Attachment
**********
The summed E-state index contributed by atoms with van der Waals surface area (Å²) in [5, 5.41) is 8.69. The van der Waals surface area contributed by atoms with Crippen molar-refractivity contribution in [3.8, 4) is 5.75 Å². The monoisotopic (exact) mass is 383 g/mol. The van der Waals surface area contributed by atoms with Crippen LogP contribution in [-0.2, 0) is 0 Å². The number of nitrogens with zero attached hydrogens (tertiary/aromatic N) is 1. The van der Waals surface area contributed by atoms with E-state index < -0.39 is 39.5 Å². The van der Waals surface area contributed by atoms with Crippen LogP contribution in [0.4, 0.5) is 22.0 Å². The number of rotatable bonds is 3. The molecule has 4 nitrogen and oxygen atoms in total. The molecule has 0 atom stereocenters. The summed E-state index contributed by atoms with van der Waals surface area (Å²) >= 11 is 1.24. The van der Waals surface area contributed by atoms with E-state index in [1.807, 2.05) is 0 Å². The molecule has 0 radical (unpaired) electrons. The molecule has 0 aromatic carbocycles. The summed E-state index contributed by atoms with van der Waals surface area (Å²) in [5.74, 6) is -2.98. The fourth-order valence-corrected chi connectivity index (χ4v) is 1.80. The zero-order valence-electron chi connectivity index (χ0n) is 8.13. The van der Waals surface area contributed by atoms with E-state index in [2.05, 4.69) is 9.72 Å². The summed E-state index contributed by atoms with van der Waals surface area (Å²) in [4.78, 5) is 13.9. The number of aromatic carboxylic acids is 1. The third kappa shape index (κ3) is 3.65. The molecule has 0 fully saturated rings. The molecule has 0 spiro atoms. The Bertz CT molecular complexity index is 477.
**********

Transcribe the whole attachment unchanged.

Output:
The summed E-state index contributed by atoms with van der Waals surface area (Å²) in [5, 5.41) is 8.69. The van der Waals surface area contributed by atoms with Crippen molar-refractivity contribution in [3.8, 4) is 5.75 Å². The monoisotopic (exact) mass is 383 g/mol. The van der Waals surface area contributed by atoms with Crippen LogP contribution in [-0.2, 0) is 0 Å². The number of nitrogens with zero attached hydrogens (tertiary/aromatic N) is 1. The van der Waals surface area contributed by atoms with E-state index < -0.39 is 39.5 Å². The van der Waals surface area contributed by atoms with Crippen LogP contribution in [0.4, 0.5) is 22.0 Å². The number of rotatable bonds is 3. The molecule has 4 nitrogen and oxygen atoms in total. The molecule has 0 atom stereocenters. The summed E-state index contributed by atoms with van der Waals surface area (Å²) >= 11 is 1.24. The van der Waals surface area contributed by atoms with E-state index in [1.807, 2.05) is 0 Å². The molecule has 0 radical (unpaired) electrons. The molecule has 0 aromatic carbocycles. The summed E-state index contributed by atoms with van der Waals surface area (Å²) in [5.74, 6) is -2.98. The fourth-order valence-corrected chi connectivity index (χ4v) is 1.80. The zero-order valence-electron chi connectivity index (χ0n) is 8.13. The van der Waals surface area contributed by atoms with E-state index in [2.05, 4.69) is 9.72 Å². The summed E-state index contributed by atoms with van der Waals surface area (Å²) in [4.78, 5) is 13.9. The number of aromatic carboxylic acids is 1. The third kappa shape index (κ3) is 3.65. The molecule has 0 fully saturated rings. The molecule has 0 spiro atoms. The Bertz CT molecular complexity index is 477.